Dracaena Janet Craig
Scientific Name: Dracaena Fragrans, Dracaena Deremensis
Common Name: Dracaena Janet Craig
Dracaena Janet Craig care is easy as long as you help to create an atmosphere like its natural environment inside your home to make this plant grow well and healthy. Coming from the tropical areas of Africa, the Janet Craig plant needs consistently moist soil, bright light, hot temperatures, and a humid environment.
Quick Care Overview
|Common Name||Dracaena Janet Craig|
|Scientific Name||Dracaena Fragrans, Dracaena Deremensis|
|Growth Rate||Slow to Medium|
|Identification||Upright large vertical shiny dark green leaves coming from a thick stem|
|Height||5 – 15 feet tall|
|Soil||Loose, well-aerated soil|
|Water||Do not allow to completely dry, consistently moist soil|
|Sunlight||Bright indirect sunlight|
|Toxic to Cats & Dogs||Yes|
|Toxic to Humans||Yes|
|Pests||Mealybugs, scale, spider mites|
Below we will dive deep into how to care for Dracaena Janet Craig.
Dracaena Janet Craig History
With its name deriving from the Greek word ‘drákaina,’ meaning “female dragon”, the beautiful, Dracaena Deremensis leaves an impression of mightiness. Known by the common name, ‘Janet Craig’, this indoor tropical plant native to Africa is quite an attention grabber.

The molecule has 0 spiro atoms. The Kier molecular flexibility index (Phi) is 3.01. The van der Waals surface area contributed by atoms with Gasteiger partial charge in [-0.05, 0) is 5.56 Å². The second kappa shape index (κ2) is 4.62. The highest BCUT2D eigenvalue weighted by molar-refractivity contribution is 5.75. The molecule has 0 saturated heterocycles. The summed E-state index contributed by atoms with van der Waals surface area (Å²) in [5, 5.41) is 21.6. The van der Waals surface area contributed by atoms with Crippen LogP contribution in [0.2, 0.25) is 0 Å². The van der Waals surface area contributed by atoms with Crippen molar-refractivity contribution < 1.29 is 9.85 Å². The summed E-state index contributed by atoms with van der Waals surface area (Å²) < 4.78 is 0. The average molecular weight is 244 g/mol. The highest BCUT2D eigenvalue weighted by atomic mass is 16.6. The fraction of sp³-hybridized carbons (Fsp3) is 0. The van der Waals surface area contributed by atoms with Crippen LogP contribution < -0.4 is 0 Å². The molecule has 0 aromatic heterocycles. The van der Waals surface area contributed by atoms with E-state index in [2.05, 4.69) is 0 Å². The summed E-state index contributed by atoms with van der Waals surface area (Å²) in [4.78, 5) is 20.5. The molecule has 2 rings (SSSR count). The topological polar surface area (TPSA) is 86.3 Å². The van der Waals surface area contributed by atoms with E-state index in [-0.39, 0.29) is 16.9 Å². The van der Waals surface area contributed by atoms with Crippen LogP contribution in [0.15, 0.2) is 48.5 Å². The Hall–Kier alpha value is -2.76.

Dracaena Janet Craig Identification
Presenting with lush upright foliage, this houseplant resembles a corn plant although larger and wider. Upright, large vertical leaves are a shiny, emerald green. Mature plants will grow cane-like stems with clusters of leaves growing from the top with a long stem.
Dracaena Janet Craig Growth Facts
Being a moderate grower that will tolerate low light conditions, this plant will flourish in bright light, speeding up its growth drastically.
How Big Does a Dracaena Janet Craig Get?
The Janet Craig plant may grow up to 15 feet tall in its natural environment, but when grown as a houseplant will likely reach a height of around 5 feet tall. Consider using this plant as a floor plant.
Dracaena Janet Craig Care